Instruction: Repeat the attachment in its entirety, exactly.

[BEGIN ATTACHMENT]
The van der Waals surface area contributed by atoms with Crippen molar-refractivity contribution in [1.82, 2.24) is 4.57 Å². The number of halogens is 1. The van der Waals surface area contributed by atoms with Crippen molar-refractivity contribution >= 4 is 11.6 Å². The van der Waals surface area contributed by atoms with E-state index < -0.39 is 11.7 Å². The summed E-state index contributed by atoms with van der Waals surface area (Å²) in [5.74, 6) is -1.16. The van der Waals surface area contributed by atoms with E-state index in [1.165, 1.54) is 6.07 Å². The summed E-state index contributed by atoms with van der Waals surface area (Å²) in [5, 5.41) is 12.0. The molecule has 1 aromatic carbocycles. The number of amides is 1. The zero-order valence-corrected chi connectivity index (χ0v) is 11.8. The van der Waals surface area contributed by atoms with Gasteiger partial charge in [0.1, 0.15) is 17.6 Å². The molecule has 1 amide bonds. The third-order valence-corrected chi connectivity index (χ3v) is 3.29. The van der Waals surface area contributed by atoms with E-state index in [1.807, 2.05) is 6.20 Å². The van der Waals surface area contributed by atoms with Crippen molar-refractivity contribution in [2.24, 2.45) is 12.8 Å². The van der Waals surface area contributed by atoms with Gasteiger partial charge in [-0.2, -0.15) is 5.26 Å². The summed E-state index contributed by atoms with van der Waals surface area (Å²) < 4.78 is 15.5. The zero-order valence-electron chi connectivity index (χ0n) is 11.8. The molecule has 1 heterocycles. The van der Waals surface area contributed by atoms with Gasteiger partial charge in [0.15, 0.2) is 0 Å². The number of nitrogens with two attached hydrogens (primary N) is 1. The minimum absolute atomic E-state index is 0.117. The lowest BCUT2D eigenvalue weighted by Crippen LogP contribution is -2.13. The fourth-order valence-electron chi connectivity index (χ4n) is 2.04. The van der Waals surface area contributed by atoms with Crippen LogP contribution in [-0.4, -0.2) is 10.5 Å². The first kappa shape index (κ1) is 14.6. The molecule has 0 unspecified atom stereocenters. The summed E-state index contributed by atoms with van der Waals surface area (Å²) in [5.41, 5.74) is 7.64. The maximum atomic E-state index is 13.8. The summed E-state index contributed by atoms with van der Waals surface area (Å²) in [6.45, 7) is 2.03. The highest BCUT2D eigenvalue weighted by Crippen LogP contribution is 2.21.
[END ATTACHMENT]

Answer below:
The van der Waals surface area contributed by atoms with Crippen molar-refractivity contribution in [1.82, 2.24) is 4.57 Å². The number of halogens is 1. The van der Waals surface area contributed by atoms with Crippen molar-refractivity contribution >= 4 is 11.6 Å². The van der Waals surface area contributed by atoms with E-state index < -0.39 is 11.7 Å². The summed E-state index contributed by atoms with van der Waals surface area (Å²) in [5.74, 6) is -1.16. The van der Waals surface area contributed by atoms with E-state index in [1.165, 1.54) is 6.07 Å². The summed E-state index contributed by atoms with van der Waals surface area (Å²) in [5, 5.41) is 12.0. The molecule has 1 aromatic carbocycles. The number of amides is 1. The zero-order valence-corrected chi connectivity index (χ0v) is 11.8. The van der Waals surface area contributed by atoms with Gasteiger partial charge in [0.1, 0.15) is 17.6 Å². The molecule has 1 amide bonds. The third-order valence-corrected chi connectivity index (χ3v) is 3.29. The van der Waals surface area contributed by atoms with E-state index in [1.807, 2.05) is 6.20 Å². The van der Waals surface area contributed by atoms with Crippen molar-refractivity contribution in [2.24, 2.45) is 12.8 Å². The van der Waals surface area contributed by atoms with Gasteiger partial charge in [-0.2, -0.15) is 5.26 Å². The summed E-state index contributed by atoms with van der Waals surface area (Å²) < 4.78 is 15.5. The zero-order valence-electron chi connectivity index (χ0n) is 11.8. The molecule has 1 heterocycles. The van der Waals surface area contributed by atoms with Gasteiger partial charge in [0.15, 0.2) is 0 Å². The number of nitrogens with two attached hydrogens (primary N) is 1. The minimum absolute atomic E-state index is 0.117. The lowest BCUT2D eigenvalue weighted by Crippen LogP contribution is -2.13. The fourth-order valence-electron chi connectivity index (χ4n) is 2.04. The van der Waals surface area contributed by atoms with Crippen LogP contribution in [-0.4, -0.2) is 10.5 Å². The first kappa shape index (κ1) is 14.6. The molecule has 0 unspecified atom stereocenters. The summed E-state index contributed by atoms with van der Waals surface area (Å²) in [5.41, 5.74) is 7.64. The maximum atomic E-state index is 13.8. The summed E-state index contributed by atoms with van der Waals surface area (Å²) in [6.45, 7) is 2.03. The highest BCUT2D eigenvalue weighted by Crippen LogP contribution is 2.21.